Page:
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Associative responses to colour and pattern in the human visual system

Associative responses to colour and pattern in the human visual system Thumbnail


Psychophysical methods have been applied to the following four aspects of the McCollough effect with a view to the elucidation of its mechanism and its locus:
(1) time course of build-up and decay
(2) association of colour with scale of pattern
(3) interocular relations
(4) angular distribution function.
1. At normal light levels decay of the McCollough effect typically follows a power law with exponent = 1/3. Its growth follows a similar power law with exponent + 2/3. In darkness decay is arrested. After a period in the dark the course of decay is similar to that Immediately following exposure to the inducing stimuli. Unpatterned light is as effective as randomly patterned light in producing decay, but decay proceeds particularly rapidly during exposure to achromatic gratings at the same orientations as the inducing gratings,
2. A large pattern-contingent chromatic aftereffect can be induced and detected using stimuli which contain no straight oriented edges but which differ only in magnification or texture.
3. Although the McCollough effect transfers to a barely detectable degree to a covered or steadily Illuminated eye, pattern-contingent chromatic aftereffects can be induced dichoptically, and can also have a specifically binocular component. The former are visible when each eye is tested separately, and are opposite in the two eyes, ("normal" in the eye exposed to coloured unpatte>-ned fields, and "anomalous" in the eye exposed to achromatic patterns). The latter shows up as a difference between the strengths of effects seen monocularly and blnocularly. This difference Is positive or negative according as the McCollough stimuli concurred or conflicted in the two eyes during induction of the effects. k. The orientation contingent aftereffects induced by a single coloured grating have a Gaussian angular distribution function with points of inflection 42° apart and are of the complementary hue only. No signs of "opponent processing" of orthogonal orientations have been found. The nett aftereffect induced by successive exposures to two or more coloured gratings Is the linear sum of the effects of the Individual grattngs.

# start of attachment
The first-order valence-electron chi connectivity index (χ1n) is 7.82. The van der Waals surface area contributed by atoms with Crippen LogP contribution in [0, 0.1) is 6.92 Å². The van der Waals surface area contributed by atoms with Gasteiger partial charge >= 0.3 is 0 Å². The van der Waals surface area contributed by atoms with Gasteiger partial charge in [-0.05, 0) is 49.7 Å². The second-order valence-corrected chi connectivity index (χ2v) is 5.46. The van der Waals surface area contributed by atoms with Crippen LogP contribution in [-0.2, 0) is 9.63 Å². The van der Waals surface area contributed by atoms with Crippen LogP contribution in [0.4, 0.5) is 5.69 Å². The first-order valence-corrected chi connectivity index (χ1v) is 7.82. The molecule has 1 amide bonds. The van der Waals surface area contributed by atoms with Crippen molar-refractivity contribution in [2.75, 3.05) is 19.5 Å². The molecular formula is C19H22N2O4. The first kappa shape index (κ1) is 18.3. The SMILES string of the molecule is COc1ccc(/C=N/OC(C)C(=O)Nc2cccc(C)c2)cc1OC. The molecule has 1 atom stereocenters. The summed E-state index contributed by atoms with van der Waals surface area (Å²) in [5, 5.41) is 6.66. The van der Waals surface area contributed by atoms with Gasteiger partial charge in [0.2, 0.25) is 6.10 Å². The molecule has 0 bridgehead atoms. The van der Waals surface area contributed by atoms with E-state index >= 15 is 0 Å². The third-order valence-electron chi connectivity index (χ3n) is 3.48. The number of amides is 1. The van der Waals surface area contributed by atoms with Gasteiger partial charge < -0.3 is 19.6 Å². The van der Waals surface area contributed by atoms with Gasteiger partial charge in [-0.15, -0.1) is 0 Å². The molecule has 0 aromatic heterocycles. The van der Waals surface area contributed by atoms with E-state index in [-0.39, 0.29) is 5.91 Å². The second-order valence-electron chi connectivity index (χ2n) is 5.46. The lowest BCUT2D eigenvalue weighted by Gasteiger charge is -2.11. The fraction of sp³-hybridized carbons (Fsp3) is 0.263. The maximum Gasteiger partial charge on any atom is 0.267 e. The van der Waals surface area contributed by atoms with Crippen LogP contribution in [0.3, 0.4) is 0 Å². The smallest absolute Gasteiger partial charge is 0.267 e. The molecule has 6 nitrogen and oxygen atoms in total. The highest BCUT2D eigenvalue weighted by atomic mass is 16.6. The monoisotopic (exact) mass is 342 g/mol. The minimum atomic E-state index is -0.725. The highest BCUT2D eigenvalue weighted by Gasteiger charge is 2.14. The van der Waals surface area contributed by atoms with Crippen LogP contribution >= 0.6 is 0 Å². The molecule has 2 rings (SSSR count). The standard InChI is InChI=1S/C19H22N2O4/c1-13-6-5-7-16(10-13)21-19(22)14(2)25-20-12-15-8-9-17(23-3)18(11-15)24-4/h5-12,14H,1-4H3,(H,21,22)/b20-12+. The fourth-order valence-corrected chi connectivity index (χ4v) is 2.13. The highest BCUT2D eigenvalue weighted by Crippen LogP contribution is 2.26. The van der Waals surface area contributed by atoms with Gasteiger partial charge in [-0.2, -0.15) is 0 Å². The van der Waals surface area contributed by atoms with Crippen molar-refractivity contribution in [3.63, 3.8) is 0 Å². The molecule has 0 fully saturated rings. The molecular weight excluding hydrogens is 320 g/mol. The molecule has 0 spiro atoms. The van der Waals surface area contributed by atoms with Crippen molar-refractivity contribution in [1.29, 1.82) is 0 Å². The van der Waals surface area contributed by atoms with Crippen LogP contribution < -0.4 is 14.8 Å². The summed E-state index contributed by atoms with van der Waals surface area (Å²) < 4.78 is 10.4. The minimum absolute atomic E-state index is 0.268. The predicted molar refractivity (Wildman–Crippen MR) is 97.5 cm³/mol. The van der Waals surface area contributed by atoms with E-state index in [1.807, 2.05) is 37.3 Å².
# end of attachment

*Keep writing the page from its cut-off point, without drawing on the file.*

It is suggested that these effects are best explained in terms of synaptic modification rather than fatigue of "edge-detectors".


(1978). Associative responses to colour and pattern in the human visual system


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